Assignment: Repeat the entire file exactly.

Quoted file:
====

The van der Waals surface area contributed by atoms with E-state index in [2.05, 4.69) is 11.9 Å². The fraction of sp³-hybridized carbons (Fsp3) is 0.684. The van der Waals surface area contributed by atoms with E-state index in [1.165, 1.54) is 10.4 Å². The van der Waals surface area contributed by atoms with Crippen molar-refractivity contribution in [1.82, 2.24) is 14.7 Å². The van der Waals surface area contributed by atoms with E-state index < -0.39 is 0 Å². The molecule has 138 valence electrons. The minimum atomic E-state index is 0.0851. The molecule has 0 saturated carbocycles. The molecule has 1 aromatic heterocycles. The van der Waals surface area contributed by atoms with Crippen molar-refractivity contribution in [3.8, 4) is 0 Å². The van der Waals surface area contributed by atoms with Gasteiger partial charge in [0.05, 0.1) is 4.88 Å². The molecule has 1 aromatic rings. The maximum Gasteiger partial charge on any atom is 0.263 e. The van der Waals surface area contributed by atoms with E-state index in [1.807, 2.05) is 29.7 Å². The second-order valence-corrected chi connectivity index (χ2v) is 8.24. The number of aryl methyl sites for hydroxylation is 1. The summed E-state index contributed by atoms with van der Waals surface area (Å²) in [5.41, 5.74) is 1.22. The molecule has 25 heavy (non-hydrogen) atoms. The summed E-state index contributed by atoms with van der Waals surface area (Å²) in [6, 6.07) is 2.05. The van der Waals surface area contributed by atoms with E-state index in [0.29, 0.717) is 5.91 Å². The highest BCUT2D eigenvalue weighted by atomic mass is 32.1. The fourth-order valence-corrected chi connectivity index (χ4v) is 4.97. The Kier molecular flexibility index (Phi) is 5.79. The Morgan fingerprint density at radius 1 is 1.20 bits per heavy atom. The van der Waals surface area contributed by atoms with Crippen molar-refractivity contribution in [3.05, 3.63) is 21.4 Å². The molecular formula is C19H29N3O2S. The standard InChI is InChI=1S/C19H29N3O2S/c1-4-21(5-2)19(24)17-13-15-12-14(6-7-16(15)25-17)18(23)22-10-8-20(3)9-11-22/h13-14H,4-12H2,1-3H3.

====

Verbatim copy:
The van der Waals surface area contributed by atoms with E-state index in [2.05, 4.69) is 11.9 Å². The fraction of sp³-hybridized carbons (Fsp3) is 0.684. The van der Waals surface area contributed by atoms with E-state index in [1.165, 1.54) is 10.4 Å². The van der Waals surface area contributed by atoms with Crippen molar-refractivity contribution in [1.82, 2.24) is 14.7 Å². The van der Waals surface area contributed by atoms with E-state index < -0.39 is 0 Å². The molecule has 138 valence electrons. The minimum atomic E-state index is 0.0851. The molecule has 0 saturated carbocycles. The molecule has 1 aromatic heterocycles. The van der Waals surface area contributed by atoms with Crippen molar-refractivity contribution in [3.8, 4) is 0 Å². The van der Waals surface area contributed by atoms with Gasteiger partial charge in [0.05, 0.1) is 4.88 Å². The molecule has 1 aromatic rings. The maximum Gasteiger partial charge on any atom is 0.263 e. The van der Waals surface area contributed by atoms with E-state index in [1.807, 2.05) is 29.7 Å². The second-order valence-corrected chi connectivity index (χ2v) is 8.24. The number of aryl methyl sites for hydroxylation is 1. The summed E-state index contributed by atoms with van der Waals surface area (Å²) in [5.41, 5.74) is 1.22. The molecule has 25 heavy (non-hydrogen) atoms. The summed E-state index contributed by atoms with van der Waals surface area (Å²) in [6, 6.07) is 2.05. The van der Waals surface area contributed by atoms with E-state index in [0.29, 0.717) is 5.91 Å². The highest BCUT2D eigenvalue weighted by atomic mass is 32.1. The fourth-order valence-corrected chi connectivity index (χ4v) is 4.97. The Kier molecular flexibility index (Phi) is 5.79. The Morgan fingerprint density at radius 1 is 1.20 bits per heavy atom. The van der Waals surface area contributed by atoms with Crippen molar-refractivity contribution in [3.05, 3.63) is 21.4 Å². The molecular formula is C19H29N3O2S. The standard InChI is InChI=1S/C19H29N3O2S/c1-4-21(5-2)19(24)17-13-15-12-14(6-7-16(15)25-17)18(23)22-10-8-20(3)9-11-22/h13-14H,4-12H2,1-3H3.